I don't believe this is much different than any other puppeteer. To a certain extent I think we all build on what we know in our own way. In short, what I hope to demonstrate by this exercise is not how to build puppets, but how I built one particular puppet. This is intended as a demonstration rather than a tutorial. for all I know there are way better methods than mine. So far this is the best I've come up with.
In this demo I am building an old devil puppet for a video project I have in mind. The basic design will be a hand-and-rod puppet, similar in operation to "The Muppets", but hopefully quite different in overall effect. I know basically what I want, but I don't ordinarily work from a sketch so the process stays fresh and I allow myself to be open to discoveries. To make this post, each time I added something new, I would stop and photograph what I had just done. I edited out some of the smaller steps for brevity's sake. I will describe my methods and thought process at each photo. Hopefully the cumulative effect will be a relatively step-by-step document of the creation of this piece.
-Wood, leather and fabric to make the mouth part
-A roll of 1" thick medium-firm compression poly-foam. (This is slightly denser than I ordinarily use. I thought I'd try a different compression. It woks fine.)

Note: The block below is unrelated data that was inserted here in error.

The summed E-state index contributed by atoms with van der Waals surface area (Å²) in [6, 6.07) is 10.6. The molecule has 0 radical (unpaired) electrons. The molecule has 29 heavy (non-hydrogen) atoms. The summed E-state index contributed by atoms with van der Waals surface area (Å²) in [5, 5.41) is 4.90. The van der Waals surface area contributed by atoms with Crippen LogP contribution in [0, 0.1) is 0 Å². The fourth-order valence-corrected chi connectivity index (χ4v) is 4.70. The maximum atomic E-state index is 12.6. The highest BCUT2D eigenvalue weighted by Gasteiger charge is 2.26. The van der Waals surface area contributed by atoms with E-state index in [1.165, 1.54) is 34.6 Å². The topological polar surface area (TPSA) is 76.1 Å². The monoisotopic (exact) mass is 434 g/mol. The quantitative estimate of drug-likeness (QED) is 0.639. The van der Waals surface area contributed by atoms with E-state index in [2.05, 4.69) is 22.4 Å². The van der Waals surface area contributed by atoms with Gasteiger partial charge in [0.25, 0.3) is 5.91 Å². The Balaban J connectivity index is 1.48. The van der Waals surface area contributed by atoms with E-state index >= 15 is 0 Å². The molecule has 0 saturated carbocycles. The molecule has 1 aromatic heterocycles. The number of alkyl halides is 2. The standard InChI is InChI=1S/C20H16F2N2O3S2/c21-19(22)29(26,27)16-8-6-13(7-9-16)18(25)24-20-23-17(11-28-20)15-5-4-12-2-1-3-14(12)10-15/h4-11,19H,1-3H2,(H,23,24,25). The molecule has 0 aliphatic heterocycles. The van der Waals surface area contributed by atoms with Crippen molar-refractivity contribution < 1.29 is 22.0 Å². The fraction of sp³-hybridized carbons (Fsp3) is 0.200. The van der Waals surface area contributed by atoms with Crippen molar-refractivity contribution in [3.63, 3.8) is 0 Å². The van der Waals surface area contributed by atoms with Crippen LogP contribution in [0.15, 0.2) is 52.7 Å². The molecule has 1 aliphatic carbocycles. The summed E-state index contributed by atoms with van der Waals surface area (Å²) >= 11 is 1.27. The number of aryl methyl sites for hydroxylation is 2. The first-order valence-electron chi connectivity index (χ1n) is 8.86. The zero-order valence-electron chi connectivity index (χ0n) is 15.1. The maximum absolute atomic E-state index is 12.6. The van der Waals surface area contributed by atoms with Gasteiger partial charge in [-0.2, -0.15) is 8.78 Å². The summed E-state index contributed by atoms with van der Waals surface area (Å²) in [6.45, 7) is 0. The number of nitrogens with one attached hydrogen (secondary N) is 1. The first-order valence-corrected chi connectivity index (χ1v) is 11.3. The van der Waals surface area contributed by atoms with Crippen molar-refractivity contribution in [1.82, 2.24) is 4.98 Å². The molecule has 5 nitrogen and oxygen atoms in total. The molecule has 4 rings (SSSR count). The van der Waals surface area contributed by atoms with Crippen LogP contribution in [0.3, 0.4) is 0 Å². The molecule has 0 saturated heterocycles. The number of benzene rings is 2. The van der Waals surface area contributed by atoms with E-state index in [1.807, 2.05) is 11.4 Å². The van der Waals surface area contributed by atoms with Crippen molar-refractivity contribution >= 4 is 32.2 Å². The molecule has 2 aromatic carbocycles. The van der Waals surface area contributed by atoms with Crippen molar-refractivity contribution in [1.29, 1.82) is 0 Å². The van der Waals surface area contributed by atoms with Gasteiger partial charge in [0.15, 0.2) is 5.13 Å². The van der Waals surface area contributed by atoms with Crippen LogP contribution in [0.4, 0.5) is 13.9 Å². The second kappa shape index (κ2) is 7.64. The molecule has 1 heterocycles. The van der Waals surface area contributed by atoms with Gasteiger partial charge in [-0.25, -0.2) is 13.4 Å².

-Pair of very sharp scissors
-Hot glue gun with high quality hot glue
I have recently become extremely choosy about the blend of hot glue stick that I use. Good hot glue makes a world of difference! You spend a lot less time clamping and swearing. It is more expensive to buy the really good stuff but you use less of it. I order mine online. The stuff you find at the craft stores is practically useless.
I took a small sheet of foam and glued it to the curved edge of the lower "jaw" I want this character to have a pointy chin with a big beard, so I left it bigger than I ordinarily would.
I add the cheekbones at this stage. This establishes the eye sockets. The basic planes of the face have been set at this point.
I like to have a "test eye" on hand throughout the process. It gives me a better notion of the final appearance and lets me know if my focus is where I want it. Some of you might recognize this as the heron puppet's original eye. If I don't have a spare resin cast eye around, sometimes I'll draw a pupil on a ping pong ball.
I know immediately that the ears are longer than I want, but I wait until I can see them in relation to the other features
As I want an old devil, I decided that I wanted long, twisty horns like an old goat's ("Old Goat" by the way is a really fun image search!). To get the twist I wanted out of sheet foam, I had to be inventive.
Stay tuned for more!